June 7, 2008

New revelations in Israeli attack on American spy ship

Bryce Lockwood, Marine staff sergeant, Russian-language expert, recipient of the Silver Star for heroism, ordained Baptist minister, is shouting into the phone.

"I'm angry! I'm seething with anger! Forty years, and I'm seething with anger!"

Lockwood was aboard the USS Liberty, a super-secret spy ship on station in the eastern Mediterranean, when four Israeli fighter jets flew out of the afternoon sun to strafe and bomb the virtually defenseless vessel on June 8, 1967, the fourth day of what would become known as the Six-Day War.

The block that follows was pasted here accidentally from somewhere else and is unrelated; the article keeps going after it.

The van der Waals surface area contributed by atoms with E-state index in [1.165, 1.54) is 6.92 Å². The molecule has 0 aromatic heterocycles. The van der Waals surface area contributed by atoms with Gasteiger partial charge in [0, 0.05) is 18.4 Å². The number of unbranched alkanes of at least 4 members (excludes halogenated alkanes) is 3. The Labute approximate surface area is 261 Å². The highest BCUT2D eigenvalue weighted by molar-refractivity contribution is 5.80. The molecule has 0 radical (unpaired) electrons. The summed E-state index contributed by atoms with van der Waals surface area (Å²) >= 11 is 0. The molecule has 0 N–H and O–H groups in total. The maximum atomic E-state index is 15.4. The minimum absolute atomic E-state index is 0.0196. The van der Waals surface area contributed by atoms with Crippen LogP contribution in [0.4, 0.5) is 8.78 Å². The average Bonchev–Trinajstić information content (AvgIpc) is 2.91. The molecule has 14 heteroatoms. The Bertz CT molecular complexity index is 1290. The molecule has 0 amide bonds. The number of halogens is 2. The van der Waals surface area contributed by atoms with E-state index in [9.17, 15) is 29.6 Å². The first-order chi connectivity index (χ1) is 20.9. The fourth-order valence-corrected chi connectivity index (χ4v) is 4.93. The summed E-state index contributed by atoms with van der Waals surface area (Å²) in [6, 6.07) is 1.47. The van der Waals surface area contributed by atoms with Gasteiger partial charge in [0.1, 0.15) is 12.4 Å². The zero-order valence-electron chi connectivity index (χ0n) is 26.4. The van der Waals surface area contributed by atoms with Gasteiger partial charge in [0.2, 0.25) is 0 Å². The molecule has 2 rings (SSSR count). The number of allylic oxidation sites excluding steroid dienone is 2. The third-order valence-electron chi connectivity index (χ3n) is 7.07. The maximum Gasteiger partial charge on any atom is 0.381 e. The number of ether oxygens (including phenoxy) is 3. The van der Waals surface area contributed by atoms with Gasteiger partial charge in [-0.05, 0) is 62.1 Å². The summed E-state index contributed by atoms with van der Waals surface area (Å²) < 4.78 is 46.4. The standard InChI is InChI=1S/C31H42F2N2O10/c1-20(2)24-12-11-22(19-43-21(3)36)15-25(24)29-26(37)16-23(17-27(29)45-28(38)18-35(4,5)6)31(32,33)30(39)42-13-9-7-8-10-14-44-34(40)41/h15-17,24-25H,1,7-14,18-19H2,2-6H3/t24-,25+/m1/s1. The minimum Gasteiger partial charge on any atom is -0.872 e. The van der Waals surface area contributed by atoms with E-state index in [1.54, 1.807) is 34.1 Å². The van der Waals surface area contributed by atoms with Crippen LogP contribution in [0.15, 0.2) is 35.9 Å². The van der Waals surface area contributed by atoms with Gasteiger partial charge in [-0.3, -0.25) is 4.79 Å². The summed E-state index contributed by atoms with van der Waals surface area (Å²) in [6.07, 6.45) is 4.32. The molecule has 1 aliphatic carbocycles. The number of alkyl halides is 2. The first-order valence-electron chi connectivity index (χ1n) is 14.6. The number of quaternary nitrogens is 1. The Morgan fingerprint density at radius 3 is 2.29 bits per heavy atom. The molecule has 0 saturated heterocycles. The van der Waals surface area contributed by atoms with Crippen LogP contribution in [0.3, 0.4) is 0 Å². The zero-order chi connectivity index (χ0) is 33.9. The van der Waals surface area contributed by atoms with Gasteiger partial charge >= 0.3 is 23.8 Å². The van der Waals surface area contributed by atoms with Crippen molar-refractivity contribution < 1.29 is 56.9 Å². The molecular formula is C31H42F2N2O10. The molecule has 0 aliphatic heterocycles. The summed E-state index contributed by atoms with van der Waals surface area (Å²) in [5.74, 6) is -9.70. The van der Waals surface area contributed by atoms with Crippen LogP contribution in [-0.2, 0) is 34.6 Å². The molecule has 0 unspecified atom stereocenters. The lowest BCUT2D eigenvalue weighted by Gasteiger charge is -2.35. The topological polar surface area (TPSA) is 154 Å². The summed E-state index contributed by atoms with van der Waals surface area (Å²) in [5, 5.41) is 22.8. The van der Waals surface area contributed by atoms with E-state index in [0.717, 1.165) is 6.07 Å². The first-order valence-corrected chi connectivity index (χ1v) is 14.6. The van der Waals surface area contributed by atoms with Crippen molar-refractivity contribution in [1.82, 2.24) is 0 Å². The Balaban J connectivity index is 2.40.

For Lockwood and many other survivors, the anger is mixed with incredulity: that Israel would attack an important ally, then attribute the attack to a case of mistaken identity by Israeli pilots who had confused the U.S. Navy's most distinctive ship with an Egyptian horse-cavalry transport that was half its size and had a dissimilar profile. And they're also incredulous that, for years, their own government would reject their calls for a thorough investigation.

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